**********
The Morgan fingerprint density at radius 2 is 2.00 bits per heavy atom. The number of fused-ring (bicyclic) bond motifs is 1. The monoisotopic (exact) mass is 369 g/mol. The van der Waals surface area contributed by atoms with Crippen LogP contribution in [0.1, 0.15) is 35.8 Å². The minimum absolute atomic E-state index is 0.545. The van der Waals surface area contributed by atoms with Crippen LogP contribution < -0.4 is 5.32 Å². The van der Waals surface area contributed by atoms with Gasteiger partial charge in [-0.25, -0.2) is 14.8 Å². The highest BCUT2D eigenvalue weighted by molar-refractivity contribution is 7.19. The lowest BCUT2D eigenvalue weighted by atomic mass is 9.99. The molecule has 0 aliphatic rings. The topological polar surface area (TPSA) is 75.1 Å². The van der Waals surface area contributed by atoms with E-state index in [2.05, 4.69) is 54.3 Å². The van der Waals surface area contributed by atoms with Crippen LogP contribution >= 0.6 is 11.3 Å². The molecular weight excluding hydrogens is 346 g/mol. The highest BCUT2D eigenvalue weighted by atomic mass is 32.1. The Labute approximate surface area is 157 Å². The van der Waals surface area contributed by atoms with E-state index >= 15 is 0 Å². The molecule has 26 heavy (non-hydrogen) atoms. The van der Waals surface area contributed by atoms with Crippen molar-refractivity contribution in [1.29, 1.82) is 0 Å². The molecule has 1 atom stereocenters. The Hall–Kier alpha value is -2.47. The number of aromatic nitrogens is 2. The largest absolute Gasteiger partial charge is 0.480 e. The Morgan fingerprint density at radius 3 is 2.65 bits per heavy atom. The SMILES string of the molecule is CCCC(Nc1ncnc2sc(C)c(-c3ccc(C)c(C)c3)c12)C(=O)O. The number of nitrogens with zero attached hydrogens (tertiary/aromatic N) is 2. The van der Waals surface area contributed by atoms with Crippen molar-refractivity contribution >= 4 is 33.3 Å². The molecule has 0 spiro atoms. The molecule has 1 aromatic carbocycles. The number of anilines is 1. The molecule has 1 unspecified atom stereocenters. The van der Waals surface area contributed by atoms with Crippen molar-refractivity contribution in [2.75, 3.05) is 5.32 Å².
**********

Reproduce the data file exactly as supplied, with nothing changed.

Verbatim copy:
The Morgan fingerprint density at radius 2 is 2.00 bits per heavy atom. The number of fused-ring (bicyclic) bond motifs is 1. The monoisotopic (exact) mass is 369 g/mol. The van der Waals surface area contributed by atoms with Crippen LogP contribution in [0.1, 0.15) is 35.8 Å². The minimum absolute atomic E-state index is 0.545. The van der Waals surface area contributed by atoms with Crippen LogP contribution < -0.4 is 5.32 Å². The van der Waals surface area contributed by atoms with Gasteiger partial charge in [-0.25, -0.2) is 14.8 Å². The highest BCUT2D eigenvalue weighted by molar-refractivity contribution is 7.19. The lowest BCUT2D eigenvalue weighted by atomic mass is 9.99. The molecule has 0 aliphatic rings. The topological polar surface area (TPSA) is 75.1 Å². The van der Waals surface area contributed by atoms with E-state index in [2.05, 4.69) is 54.3 Å². The van der Waals surface area contributed by atoms with Crippen LogP contribution >= 0.6 is 11.3 Å². The molecular weight excluding hydrogens is 346 g/mol. The highest BCUT2D eigenvalue weighted by atomic mass is 32.1. The Labute approximate surface area is 157 Å². The van der Waals surface area contributed by atoms with E-state index >= 15 is 0 Å². The molecule has 26 heavy (non-hydrogen) atoms. The van der Waals surface area contributed by atoms with Crippen molar-refractivity contribution in [1.29, 1.82) is 0 Å². The molecule has 1 atom stereocenters. The Hall–Kier alpha value is -2.47. The number of aromatic nitrogens is 2. The largest absolute Gasteiger partial charge is 0.480 e. The Morgan fingerprint density at radius 3 is 2.65 bits per heavy atom. The SMILES string of the molecule is CCCC(Nc1ncnc2sc(C)c(-c3ccc(C)c(C)c3)c12)C(=O)O. The number of nitrogens with zero attached hydrogens (tertiary/aromatic N) is 2. The van der Waals surface area contributed by atoms with Crippen molar-refractivity contribution >= 4 is 33.3 Å². The molecule has 0 spiro atoms. The molecule has 1 aromatic carbocycles. The number of anilines is 1. The molecule has 1 unspecified atom stereocenters. The van der Waals surface area contributed by atoms with Crippen molar-refractivity contribution in [2.75, 3.05) is 5.32 Å².